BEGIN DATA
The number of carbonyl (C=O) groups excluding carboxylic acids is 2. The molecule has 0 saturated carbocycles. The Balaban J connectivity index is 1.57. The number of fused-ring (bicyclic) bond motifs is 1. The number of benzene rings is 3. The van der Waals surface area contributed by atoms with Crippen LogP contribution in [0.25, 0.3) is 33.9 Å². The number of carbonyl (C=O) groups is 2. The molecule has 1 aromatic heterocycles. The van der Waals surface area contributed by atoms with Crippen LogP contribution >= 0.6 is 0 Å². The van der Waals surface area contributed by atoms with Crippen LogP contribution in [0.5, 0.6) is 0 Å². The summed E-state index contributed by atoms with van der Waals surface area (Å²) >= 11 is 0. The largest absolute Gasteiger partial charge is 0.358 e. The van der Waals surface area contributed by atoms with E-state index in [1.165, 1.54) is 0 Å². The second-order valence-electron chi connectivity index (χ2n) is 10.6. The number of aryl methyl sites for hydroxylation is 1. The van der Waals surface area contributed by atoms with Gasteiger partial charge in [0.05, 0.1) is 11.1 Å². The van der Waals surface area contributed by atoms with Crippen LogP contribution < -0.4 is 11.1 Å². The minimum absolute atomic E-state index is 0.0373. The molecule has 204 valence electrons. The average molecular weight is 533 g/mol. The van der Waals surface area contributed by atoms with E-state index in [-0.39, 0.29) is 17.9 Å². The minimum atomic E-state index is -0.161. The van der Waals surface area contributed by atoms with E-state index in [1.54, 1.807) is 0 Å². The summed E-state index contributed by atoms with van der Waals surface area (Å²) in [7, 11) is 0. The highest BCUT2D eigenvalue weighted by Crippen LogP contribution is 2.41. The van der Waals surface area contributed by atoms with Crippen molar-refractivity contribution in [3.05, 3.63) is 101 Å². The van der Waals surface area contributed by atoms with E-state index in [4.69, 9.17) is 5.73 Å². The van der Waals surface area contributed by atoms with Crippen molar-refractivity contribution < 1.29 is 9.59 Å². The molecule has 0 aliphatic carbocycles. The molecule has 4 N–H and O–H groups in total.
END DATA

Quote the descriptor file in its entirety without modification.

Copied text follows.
The number of carbonyl (C=O) groups excluding carboxylic acids is 2. The molecule has 0 saturated carbocycles. The Balaban J connectivity index is 1.57. The number of fused-ring (bicyclic) bond motifs is 1. The number of benzene rings is 3. The van der Waals surface area contributed by atoms with Crippen LogP contribution in [0.25, 0.3) is 33.9 Å². The number of carbonyl (C=O) groups is 2. The molecule has 1 aromatic heterocycles. The van der Waals surface area contributed by atoms with Crippen LogP contribution >= 0.6 is 0 Å². The van der Waals surface area contributed by atoms with Crippen LogP contribution in [0.5, 0.6) is 0 Å². The summed E-state index contributed by atoms with van der Waals surface area (Å²) >= 11 is 0. The largest absolute Gasteiger partial charge is 0.358 e. The van der Waals surface area contributed by atoms with E-state index in [1.165, 1.54) is 0 Å². The second-order valence-electron chi connectivity index (χ2n) is 10.6. The number of aryl methyl sites for hydroxylation is 1. The van der Waals surface area contributed by atoms with Gasteiger partial charge in [0.05, 0.1) is 11.1 Å². The van der Waals surface area contributed by atoms with Crippen LogP contribution < -0.4 is 11.1 Å². The minimum absolute atomic E-state index is 0.0373. The molecule has 204 valence electrons. The average molecular weight is 533 g/mol. The van der Waals surface area contributed by atoms with E-state index in [-0.39, 0.29) is 17.9 Å². The minimum atomic E-state index is -0.161. The van der Waals surface area contributed by atoms with E-state index in [1.54, 1.807) is 0 Å². The summed E-state index contributed by atoms with van der Waals surface area (Å²) in [7, 11) is 0. The highest BCUT2D eigenvalue weighted by Crippen LogP contribution is 2.41. The van der Waals surface area contributed by atoms with Crippen molar-refractivity contribution in [3.05, 3.63) is 101 Å². The van der Waals surface area contributed by atoms with E-state index in [4.69, 9.17) is 5.73 Å². The van der Waals surface area contributed by atoms with Crippen molar-refractivity contribution < 1.29 is 9.59 Å². The molecule has 0 aliphatic carbocycles. The molecule has 4 N–H and O–H groups in total.